Having an excess amount of inventory is not only dictated by poor inventory management, but could also be a sign of poor demand planning, delays by suppliers, delays in manufacturing and more. That is why this supply chain KPI is incredibly versatile and indicative of the strength of your entire supply chain.

6. Cash to Cash Cycle Time (Cash)

This KPI helps measure how quickly your company receives cash for the raw materials it purchases and the goods it sells. It is the time it takes from when you originally purchased inventory from a supplier to when the customer eventually pays for the finished product. Having the shortest cycle possible is what every company should strive for since this would mean that a company only needs to pay its expenses for that short period of time.


Focusing on these 6 supply chain KPIs will help you to have a well-rounded supply chain that focuses on all three aspects of the supply chain triangle including service, cost and inventory. Companies can make the mistake of focusing only on one part of this triangle, but doing so leads to trade-offs between other parts of the triangle.

The goal should be to have the least amount of trade-offs possible by focusing on improving the most important KPIs for the service, cost and inventory performance of your supply chain.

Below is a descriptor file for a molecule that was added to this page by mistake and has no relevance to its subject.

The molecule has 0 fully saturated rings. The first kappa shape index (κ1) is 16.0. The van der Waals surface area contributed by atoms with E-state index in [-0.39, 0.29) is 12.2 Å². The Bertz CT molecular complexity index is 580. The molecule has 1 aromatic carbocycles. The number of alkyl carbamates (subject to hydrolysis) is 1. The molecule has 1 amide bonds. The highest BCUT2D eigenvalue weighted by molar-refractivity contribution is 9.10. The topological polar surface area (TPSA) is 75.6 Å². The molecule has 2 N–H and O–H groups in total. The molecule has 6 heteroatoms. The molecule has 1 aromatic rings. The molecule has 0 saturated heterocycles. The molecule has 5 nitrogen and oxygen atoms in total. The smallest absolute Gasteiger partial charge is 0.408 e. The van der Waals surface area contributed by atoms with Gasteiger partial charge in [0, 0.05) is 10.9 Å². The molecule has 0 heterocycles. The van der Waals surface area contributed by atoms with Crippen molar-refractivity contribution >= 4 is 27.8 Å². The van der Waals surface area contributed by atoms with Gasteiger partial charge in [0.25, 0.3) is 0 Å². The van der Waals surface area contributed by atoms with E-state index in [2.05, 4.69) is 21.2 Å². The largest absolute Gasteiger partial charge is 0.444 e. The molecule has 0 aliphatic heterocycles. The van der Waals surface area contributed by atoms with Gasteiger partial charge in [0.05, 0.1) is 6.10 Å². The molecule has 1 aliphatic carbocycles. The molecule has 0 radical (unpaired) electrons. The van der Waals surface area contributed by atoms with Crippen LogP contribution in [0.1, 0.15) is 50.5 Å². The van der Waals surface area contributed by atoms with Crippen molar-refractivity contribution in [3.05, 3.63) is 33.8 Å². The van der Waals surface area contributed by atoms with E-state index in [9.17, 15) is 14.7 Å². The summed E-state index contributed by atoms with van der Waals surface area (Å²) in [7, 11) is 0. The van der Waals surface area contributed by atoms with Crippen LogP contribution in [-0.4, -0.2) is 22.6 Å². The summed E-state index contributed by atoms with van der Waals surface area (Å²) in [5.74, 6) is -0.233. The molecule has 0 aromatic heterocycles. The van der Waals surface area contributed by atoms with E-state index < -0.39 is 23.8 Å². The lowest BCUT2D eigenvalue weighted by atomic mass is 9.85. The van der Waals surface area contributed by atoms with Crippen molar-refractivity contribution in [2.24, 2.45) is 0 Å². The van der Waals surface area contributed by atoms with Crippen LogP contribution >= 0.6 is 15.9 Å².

To actually be able to improve your supply chain using KPIs requires you to have an effective supply chain performance management system that can convert your company’s data into meaningful KPIs such as the ones listed above.

Having full, real-time visibility of every aspect of your supply chain can help you to figure out improvement areas. The Owl not only offers a full-purpose supply chain performance management software, but also offers support from experienced supply chain experts that can show you how to leverage supply chain KPIs in order to improve. Click here to watch a demo of The Owl’s platform. 

Supply Chain KPIs article and permission to publish here provided by Harkirat Ahluwalia. Originally written for Supply Chain Game Changer and published on July 21, 2021.